WASHINGTON, DC -- The Association for Molecular Pathology (AMP) submitted comments to the National Institutes of Health (NIH), in which the Association voiced concerns about the proposed Genetic Testing Registry (GTR) as currently designed, and requested that NIH take clarity and cost into consideration when designing a test registry.
According to the NIH, the purpose of the GTR is to provide access to information about genetic tests, such as indications for use, validity data, and evidence of the test's usefulness. The information would be based on voluntary data submissions by test developers and manufacturers.
In its two-page comment letter, AMP stressed that the format of the proposed test registry is unclear and confusing, and would provide information that is not relevant, useful or suitable for the purposes of the GTR.
"AMP continues to have concerns regarding the format and the data elements proposed for the Genetic Test Registry. Some data elements include a level of detail that could cause confusion and raise legal and liability concerns for a wide range of organizations," said Mary Steele Williams, AMP's Executive Director.
AMP also noted that the NIH has grossly underestimated the time and costs involved in creating and maintaining the GTR.
"Because many of the genetic tests are complex, those entering the data will most likely need to be genetic counselors, laboratory supervisors or laboratory directors, all of whom are paid more than the mean hourly wage of $22.85 listed by NIH for laboratory technicians," said Elaine Lyon, PhD, the Chair of AMP's Professional Relations Committee.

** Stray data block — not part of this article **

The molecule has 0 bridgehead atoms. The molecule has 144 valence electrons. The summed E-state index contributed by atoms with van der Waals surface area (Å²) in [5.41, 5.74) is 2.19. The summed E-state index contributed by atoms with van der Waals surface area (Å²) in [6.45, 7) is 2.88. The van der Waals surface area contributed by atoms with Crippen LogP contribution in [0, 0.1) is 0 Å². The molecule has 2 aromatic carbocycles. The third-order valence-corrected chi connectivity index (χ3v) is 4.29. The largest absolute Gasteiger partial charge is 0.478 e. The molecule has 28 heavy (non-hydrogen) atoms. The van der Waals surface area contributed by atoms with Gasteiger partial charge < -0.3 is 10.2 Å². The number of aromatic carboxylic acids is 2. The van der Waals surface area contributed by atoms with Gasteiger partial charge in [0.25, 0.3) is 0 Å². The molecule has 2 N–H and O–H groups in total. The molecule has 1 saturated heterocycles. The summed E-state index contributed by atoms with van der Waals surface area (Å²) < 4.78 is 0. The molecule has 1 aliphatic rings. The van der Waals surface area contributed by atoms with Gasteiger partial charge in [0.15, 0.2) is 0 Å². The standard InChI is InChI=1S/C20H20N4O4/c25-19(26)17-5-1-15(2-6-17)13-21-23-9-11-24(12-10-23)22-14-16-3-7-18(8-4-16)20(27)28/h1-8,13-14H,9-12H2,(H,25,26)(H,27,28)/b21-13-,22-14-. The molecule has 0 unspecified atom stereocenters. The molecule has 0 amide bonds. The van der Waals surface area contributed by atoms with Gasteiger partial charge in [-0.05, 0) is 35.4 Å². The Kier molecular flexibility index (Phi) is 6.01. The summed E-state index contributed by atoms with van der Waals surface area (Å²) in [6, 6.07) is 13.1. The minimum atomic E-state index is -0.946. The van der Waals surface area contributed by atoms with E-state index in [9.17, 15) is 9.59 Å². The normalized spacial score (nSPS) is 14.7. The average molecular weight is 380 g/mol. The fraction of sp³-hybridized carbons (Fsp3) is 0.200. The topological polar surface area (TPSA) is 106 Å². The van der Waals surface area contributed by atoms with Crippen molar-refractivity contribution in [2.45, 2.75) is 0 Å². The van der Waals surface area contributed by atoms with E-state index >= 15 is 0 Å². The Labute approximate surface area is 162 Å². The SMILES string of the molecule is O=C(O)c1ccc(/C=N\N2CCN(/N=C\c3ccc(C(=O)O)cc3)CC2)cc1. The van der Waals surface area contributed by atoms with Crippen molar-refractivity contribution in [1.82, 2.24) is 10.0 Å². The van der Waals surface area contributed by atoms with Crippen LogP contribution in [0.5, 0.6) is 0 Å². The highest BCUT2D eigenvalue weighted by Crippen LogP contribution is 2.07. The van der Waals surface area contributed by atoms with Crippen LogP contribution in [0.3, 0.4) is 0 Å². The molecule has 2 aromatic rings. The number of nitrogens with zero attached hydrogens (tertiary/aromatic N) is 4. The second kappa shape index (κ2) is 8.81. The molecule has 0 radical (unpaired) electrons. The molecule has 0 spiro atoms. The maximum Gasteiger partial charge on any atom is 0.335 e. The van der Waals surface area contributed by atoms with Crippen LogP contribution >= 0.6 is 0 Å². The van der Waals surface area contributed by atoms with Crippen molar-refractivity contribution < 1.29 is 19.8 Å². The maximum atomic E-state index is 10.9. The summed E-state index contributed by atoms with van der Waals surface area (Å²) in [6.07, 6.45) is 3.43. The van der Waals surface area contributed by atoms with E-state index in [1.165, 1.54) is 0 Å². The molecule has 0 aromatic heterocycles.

"Additionally, contrary to the current design of the GTR, laboratory tests do not necessarily fall into neat discrete categories. The rigid inclusion requirements may create unintended consequences and vague categories."
AMP made several recommendations for improving the registry, including ways to enhance the quality, utility and clarity of the information to be collected. AMP also recommended that the data fields be customized for each category of submitters as a way to minimize the burden of the collection of information.
"In general, AMP believes NIH should proceed with more caution and more forward-looking planning in order to design a truly useful Genetic Test Registry that isn't fraught with unintended consequences," said Williams.
AMP's membership consists of approximately 2,000 physicians, doctoral scientists and medical technologists who perform genetic and genomic diagnostic laboratory testing. Their efforts are central to the development and clinical introduction of genetic and genomic assays that are applied daily for diagnosis, prognosis and patient management in all medical specialty areas, including cancer, infectious diseases, heritable disorders, and histocompatibility testing.
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The Association for Molecular Pathology (AMP) is an international medical professional association dedicated to the advancement, practice, and science of clinical molecular laboratory medicine and translational research based on the applications of molecular biology, genetics, and genomics. For more information, please visit http://www.